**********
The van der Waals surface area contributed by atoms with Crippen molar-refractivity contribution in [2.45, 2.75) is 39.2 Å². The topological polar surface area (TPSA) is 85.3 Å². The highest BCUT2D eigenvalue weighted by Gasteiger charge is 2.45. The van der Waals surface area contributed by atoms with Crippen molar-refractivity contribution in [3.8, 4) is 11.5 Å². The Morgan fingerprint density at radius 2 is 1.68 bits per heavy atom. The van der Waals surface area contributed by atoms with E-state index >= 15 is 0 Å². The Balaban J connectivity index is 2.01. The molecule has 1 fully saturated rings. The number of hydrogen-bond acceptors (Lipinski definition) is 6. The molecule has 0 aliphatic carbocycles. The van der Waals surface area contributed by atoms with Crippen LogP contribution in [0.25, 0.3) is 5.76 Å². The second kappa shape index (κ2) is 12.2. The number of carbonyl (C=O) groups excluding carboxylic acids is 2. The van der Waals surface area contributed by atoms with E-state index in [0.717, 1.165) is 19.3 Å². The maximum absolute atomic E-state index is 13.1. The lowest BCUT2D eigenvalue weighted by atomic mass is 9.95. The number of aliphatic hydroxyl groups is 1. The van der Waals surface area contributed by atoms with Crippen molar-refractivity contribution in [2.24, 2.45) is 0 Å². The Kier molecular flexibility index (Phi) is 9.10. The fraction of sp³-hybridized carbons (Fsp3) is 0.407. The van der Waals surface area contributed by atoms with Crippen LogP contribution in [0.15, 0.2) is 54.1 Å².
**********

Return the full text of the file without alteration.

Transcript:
The van der Waals surface area contributed by atoms with Crippen molar-refractivity contribution in [2.45, 2.75) is 39.2 Å². The topological polar surface area (TPSA) is 85.3 Å². The highest BCUT2D eigenvalue weighted by Gasteiger charge is 2.45. The van der Waals surface area contributed by atoms with Crippen molar-refractivity contribution in [3.8, 4) is 11.5 Å². The Morgan fingerprint density at radius 2 is 1.68 bits per heavy atom. The van der Waals surface area contributed by atoms with E-state index >= 15 is 0 Å². The Balaban J connectivity index is 2.01. The molecule has 1 fully saturated rings. The number of hydrogen-bond acceptors (Lipinski definition) is 6. The molecule has 0 aliphatic carbocycles. The van der Waals surface area contributed by atoms with Crippen LogP contribution in [0.25, 0.3) is 5.76 Å². The second kappa shape index (κ2) is 12.2. The number of carbonyl (C=O) groups excluding carboxylic acids is 2. The van der Waals surface area contributed by atoms with E-state index in [0.717, 1.165) is 19.3 Å². The maximum absolute atomic E-state index is 13.1. The lowest BCUT2D eigenvalue weighted by atomic mass is 9.95. The number of aliphatic hydroxyl groups is 1. The van der Waals surface area contributed by atoms with Crippen molar-refractivity contribution in [2.24, 2.45) is 0 Å². The Kier molecular flexibility index (Phi) is 9.10. The fraction of sp³-hybridized carbons (Fsp3) is 0.407. The van der Waals surface area contributed by atoms with Crippen LogP contribution in [0.15, 0.2) is 54.1 Å².